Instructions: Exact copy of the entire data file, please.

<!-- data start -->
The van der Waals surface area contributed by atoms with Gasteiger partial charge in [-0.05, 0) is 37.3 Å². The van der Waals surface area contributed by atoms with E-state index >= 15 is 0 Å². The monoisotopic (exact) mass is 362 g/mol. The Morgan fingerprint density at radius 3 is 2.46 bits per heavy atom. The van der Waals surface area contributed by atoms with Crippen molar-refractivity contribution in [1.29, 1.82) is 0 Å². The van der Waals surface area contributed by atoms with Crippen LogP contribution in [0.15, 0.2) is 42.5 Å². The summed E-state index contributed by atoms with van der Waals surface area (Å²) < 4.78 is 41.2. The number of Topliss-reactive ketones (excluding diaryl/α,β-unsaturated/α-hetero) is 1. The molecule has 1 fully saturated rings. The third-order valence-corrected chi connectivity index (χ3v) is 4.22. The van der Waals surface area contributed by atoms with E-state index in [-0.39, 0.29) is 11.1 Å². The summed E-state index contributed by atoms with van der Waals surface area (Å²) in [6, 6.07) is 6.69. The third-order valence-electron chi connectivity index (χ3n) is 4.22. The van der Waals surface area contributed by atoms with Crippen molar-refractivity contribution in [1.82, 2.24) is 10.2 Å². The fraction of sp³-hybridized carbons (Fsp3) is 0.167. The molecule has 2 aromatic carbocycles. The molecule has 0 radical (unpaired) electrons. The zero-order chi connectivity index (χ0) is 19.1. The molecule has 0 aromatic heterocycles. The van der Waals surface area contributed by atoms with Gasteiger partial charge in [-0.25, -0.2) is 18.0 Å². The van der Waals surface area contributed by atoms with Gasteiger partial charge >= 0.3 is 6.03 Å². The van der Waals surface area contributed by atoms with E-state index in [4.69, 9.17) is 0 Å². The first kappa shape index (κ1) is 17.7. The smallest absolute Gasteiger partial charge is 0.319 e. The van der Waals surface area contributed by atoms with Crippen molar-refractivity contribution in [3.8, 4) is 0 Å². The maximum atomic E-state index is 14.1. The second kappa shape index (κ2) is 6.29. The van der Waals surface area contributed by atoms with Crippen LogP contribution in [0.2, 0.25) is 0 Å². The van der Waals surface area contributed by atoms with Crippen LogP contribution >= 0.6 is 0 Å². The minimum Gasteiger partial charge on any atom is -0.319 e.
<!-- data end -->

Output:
The van der Waals surface area contributed by atoms with Gasteiger partial charge in [-0.05, 0) is 37.3 Å². The van der Waals surface area contributed by atoms with E-state index >= 15 is 0 Å². The monoisotopic (exact) mass is 362 g/mol. The Morgan fingerprint density at radius 3 is 2.46 bits per heavy atom. The van der Waals surface area contributed by atoms with Crippen molar-refractivity contribution in [1.29, 1.82) is 0 Å². The van der Waals surface area contributed by atoms with Crippen LogP contribution in [0.15, 0.2) is 42.5 Å². The summed E-state index contributed by atoms with van der Waals surface area (Å²) < 4.78 is 41.2. The number of Topliss-reactive ketones (excluding diaryl/α,β-unsaturated/α-hetero) is 1. The molecule has 1 fully saturated rings. The third-order valence-corrected chi connectivity index (χ3v) is 4.22. The van der Waals surface area contributed by atoms with E-state index in [-0.39, 0.29) is 11.1 Å². The summed E-state index contributed by atoms with van der Waals surface area (Å²) in [6, 6.07) is 6.69. The third-order valence-electron chi connectivity index (χ3n) is 4.22. The van der Waals surface area contributed by atoms with Crippen molar-refractivity contribution in [1.82, 2.24) is 10.2 Å². The fraction of sp³-hybridized carbons (Fsp3) is 0.167. The molecule has 2 aromatic carbocycles. The molecule has 0 radical (unpaired) electrons. The zero-order chi connectivity index (χ0) is 19.1. The molecule has 0 aromatic heterocycles. The van der Waals surface area contributed by atoms with Gasteiger partial charge in [-0.25, -0.2) is 18.0 Å². The van der Waals surface area contributed by atoms with Gasteiger partial charge >= 0.3 is 6.03 Å². The van der Waals surface area contributed by atoms with E-state index in [4.69, 9.17) is 0 Å². The first kappa shape index (κ1) is 17.7. The smallest absolute Gasteiger partial charge is 0.319 e. The van der Waals surface area contributed by atoms with Crippen molar-refractivity contribution in [3.8, 4) is 0 Å². The maximum atomic E-state index is 14.1. The second kappa shape index (κ2) is 6.29. The van der Waals surface area contributed by atoms with Crippen LogP contribution in [0.2, 0.25) is 0 Å². The van der Waals surface area contributed by atoms with Crippen LogP contribution >= 0.6 is 0 Å². The minimum Gasteiger partial charge on any atom is -0.319 e.